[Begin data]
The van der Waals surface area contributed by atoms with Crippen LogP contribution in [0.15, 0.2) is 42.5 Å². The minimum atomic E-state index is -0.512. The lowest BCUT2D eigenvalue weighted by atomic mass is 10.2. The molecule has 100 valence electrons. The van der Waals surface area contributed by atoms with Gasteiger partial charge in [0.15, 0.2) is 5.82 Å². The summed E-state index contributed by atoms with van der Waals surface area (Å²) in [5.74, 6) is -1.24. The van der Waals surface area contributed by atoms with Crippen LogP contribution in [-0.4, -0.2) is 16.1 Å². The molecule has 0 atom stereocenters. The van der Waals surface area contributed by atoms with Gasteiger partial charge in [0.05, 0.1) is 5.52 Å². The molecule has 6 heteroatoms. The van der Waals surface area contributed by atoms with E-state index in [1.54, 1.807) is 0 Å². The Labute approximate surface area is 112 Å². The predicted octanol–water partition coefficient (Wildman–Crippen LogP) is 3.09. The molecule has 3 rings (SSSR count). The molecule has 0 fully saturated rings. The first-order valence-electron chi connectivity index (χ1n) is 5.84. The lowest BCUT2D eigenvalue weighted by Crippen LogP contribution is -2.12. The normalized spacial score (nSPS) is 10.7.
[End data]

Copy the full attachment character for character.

The van der Waals surface area contributed by atoms with Crippen LogP contribution in [0.15, 0.2) is 42.5 Å². The minimum atomic E-state index is -0.512. The lowest BCUT2D eigenvalue weighted by atomic mass is 10.2. The molecule has 100 valence electrons. The van der Waals surface area contributed by atoms with Gasteiger partial charge in [0.15, 0.2) is 5.82 Å². The summed E-state index contributed by atoms with van der Waals surface area (Å²) in [5.74, 6) is -1.24. The van der Waals surface area contributed by atoms with Crippen LogP contribution in [-0.4, -0.2) is 16.1 Å². The molecule has 0 atom stereocenters. The van der Waals surface area contributed by atoms with Gasteiger partial charge in [0.05, 0.1) is 5.52 Å². The molecule has 6 heteroatoms. The van der Waals surface area contributed by atoms with E-state index in [1.54, 1.807) is 0 Å². The Labute approximate surface area is 112 Å². The predicted octanol–water partition coefficient (Wildman–Crippen LogP) is 3.09. The molecule has 3 rings (SSSR count). The molecule has 0 fully saturated rings. The first-order valence-electron chi connectivity index (χ1n) is 5.84. The lowest BCUT2D eigenvalue weighted by Crippen LogP contribution is -2.12. The normalized spacial score (nSPS) is 10.7.